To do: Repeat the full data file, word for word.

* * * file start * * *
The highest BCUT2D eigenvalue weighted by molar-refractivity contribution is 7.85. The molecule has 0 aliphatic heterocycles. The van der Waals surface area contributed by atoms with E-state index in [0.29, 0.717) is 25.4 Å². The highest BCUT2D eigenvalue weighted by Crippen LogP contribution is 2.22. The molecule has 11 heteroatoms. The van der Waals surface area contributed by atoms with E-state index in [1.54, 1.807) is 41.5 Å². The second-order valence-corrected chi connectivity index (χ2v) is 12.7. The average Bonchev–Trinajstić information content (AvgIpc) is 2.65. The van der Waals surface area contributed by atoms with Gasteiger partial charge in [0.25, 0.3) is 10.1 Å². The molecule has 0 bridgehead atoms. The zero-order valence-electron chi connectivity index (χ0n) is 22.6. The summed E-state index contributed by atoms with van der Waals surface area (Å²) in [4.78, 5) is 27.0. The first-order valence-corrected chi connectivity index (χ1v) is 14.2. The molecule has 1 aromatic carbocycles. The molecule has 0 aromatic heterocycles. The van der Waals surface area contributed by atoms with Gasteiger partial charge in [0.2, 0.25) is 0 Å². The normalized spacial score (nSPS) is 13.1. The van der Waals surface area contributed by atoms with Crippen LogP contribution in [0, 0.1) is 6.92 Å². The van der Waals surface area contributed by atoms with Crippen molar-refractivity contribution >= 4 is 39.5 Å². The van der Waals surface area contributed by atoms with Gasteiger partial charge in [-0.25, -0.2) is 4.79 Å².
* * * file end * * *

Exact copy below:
The highest BCUT2D eigenvalue weighted by molar-refractivity contribution is 7.85. The molecule has 0 aliphatic heterocycles. The van der Waals surface area contributed by atoms with E-state index in [0.29, 0.717) is 25.4 Å². The highest BCUT2D eigenvalue weighted by Crippen LogP contribution is 2.22. The molecule has 11 heteroatoms. The van der Waals surface area contributed by atoms with E-state index in [1.54, 1.807) is 41.5 Å². The second-order valence-corrected chi connectivity index (χ2v) is 12.7. The average Bonchev–Trinajstić information content (AvgIpc) is 2.65. The van der Waals surface area contributed by atoms with Gasteiger partial charge in [0.25, 0.3) is 10.1 Å². The molecule has 0 bridgehead atoms. The zero-order valence-electron chi connectivity index (χ0n) is 22.6. The summed E-state index contributed by atoms with van der Waals surface area (Å²) in [4.78, 5) is 27.0. The first-order valence-corrected chi connectivity index (χ1v) is 14.2. The molecule has 1 aromatic carbocycles. The molecule has 0 aromatic heterocycles. The van der Waals surface area contributed by atoms with Gasteiger partial charge in [0.2, 0.25) is 0 Å². The normalized spacial score (nSPS) is 13.1. The van der Waals surface area contributed by atoms with Crippen LogP contribution in [0, 0.1) is 6.92 Å². The van der Waals surface area contributed by atoms with Crippen molar-refractivity contribution >= 4 is 39.5 Å². The van der Waals surface area contributed by atoms with Gasteiger partial charge in [-0.25, -0.2) is 4.79 Å².